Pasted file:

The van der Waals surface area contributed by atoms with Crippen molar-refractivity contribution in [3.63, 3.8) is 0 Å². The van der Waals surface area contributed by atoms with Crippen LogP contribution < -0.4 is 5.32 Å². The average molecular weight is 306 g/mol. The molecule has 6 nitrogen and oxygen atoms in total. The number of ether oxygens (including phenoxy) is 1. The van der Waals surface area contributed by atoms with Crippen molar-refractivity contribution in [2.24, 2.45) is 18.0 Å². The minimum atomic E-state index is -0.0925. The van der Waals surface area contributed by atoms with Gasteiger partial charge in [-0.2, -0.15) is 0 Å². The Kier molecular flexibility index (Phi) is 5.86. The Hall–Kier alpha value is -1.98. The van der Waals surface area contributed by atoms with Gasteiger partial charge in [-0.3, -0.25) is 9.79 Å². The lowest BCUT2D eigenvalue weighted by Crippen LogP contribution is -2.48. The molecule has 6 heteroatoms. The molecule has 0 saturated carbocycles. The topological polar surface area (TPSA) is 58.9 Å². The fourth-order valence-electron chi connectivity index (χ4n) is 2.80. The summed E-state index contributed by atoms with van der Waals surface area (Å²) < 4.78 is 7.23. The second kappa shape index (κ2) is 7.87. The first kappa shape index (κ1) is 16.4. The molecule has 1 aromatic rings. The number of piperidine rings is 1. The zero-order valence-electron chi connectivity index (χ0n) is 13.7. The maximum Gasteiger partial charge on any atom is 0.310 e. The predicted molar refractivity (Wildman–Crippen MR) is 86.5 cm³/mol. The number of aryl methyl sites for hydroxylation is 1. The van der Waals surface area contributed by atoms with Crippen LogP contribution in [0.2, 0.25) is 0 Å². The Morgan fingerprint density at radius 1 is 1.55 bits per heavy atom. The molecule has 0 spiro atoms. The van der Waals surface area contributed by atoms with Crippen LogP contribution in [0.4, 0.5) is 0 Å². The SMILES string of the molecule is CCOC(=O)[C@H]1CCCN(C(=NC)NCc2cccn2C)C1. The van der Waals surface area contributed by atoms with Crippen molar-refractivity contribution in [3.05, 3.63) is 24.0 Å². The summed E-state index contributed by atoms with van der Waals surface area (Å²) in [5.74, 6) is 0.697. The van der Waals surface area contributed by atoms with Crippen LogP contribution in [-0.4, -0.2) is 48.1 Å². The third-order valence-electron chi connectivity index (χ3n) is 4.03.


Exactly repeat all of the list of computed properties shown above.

The van der Waals surface area contributed by atoms with Crippen molar-refractivity contribution in [3.63, 3.8) is 0 Å². The van der Waals surface area contributed by atoms with Crippen LogP contribution < -0.4 is 5.32 Å². The average molecular weight is 306 g/mol. The molecule has 6 nitrogen and oxygen atoms in total. The number of ether oxygens (including phenoxy) is 1. The van der Waals surface area contributed by atoms with Crippen molar-refractivity contribution in [2.24, 2.45) is 18.0 Å². The minimum atomic E-state index is -0.0925. The van der Waals surface area contributed by atoms with Gasteiger partial charge in [-0.2, -0.15) is 0 Å². The Kier molecular flexibility index (Phi) is 5.86. The Hall–Kier alpha value is -1.98. The van der Waals surface area contributed by atoms with Gasteiger partial charge in [-0.3, -0.25) is 9.79 Å². The lowest BCUT2D eigenvalue weighted by Crippen LogP contribution is -2.48. The molecule has 6 heteroatoms. The molecule has 0 saturated carbocycles. The topological polar surface area (TPSA) is 58.9 Å². The fourth-order valence-electron chi connectivity index (χ4n) is 2.80. The summed E-state index contributed by atoms with van der Waals surface area (Å²) < 4.78 is 7.23. The second kappa shape index (κ2) is 7.87. The first kappa shape index (κ1) is 16.4. The molecule has 1 aromatic rings. The number of piperidine rings is 1. The zero-order valence-electron chi connectivity index (χ0n) is 13.7. The maximum Gasteiger partial charge on any atom is 0.310 e. The predicted molar refractivity (Wildman–Crippen MR) is 86.5 cm³/mol. The number of aryl methyl sites for hydroxylation is 1. The van der Waals surface area contributed by atoms with Crippen LogP contribution in [0.2, 0.25) is 0 Å². The Morgan fingerprint density at radius 1 is 1.55 bits per heavy atom. The molecule has 0 spiro atoms. The van der Waals surface area contributed by atoms with Crippen LogP contribution in [0.4, 0.5) is 0 Å². The SMILES string of the molecule is CCOC(=O)[C@H]1CCCN(C(=NC)NCc2cccn2C)C1. The van der Waals surface area contributed by atoms with Crippen molar-refractivity contribution in [3.05, 3.63) is 24.0 Å². The summed E-state index contributed by atoms with van der Waals surface area (Å²) in [5.74, 6) is 0.697. The van der Waals surface area contributed by atoms with Crippen LogP contribution in [-0.4, -0.2) is 48.1 Å². The third-order valence-electron chi connectivity index (χ3n) is 4.03.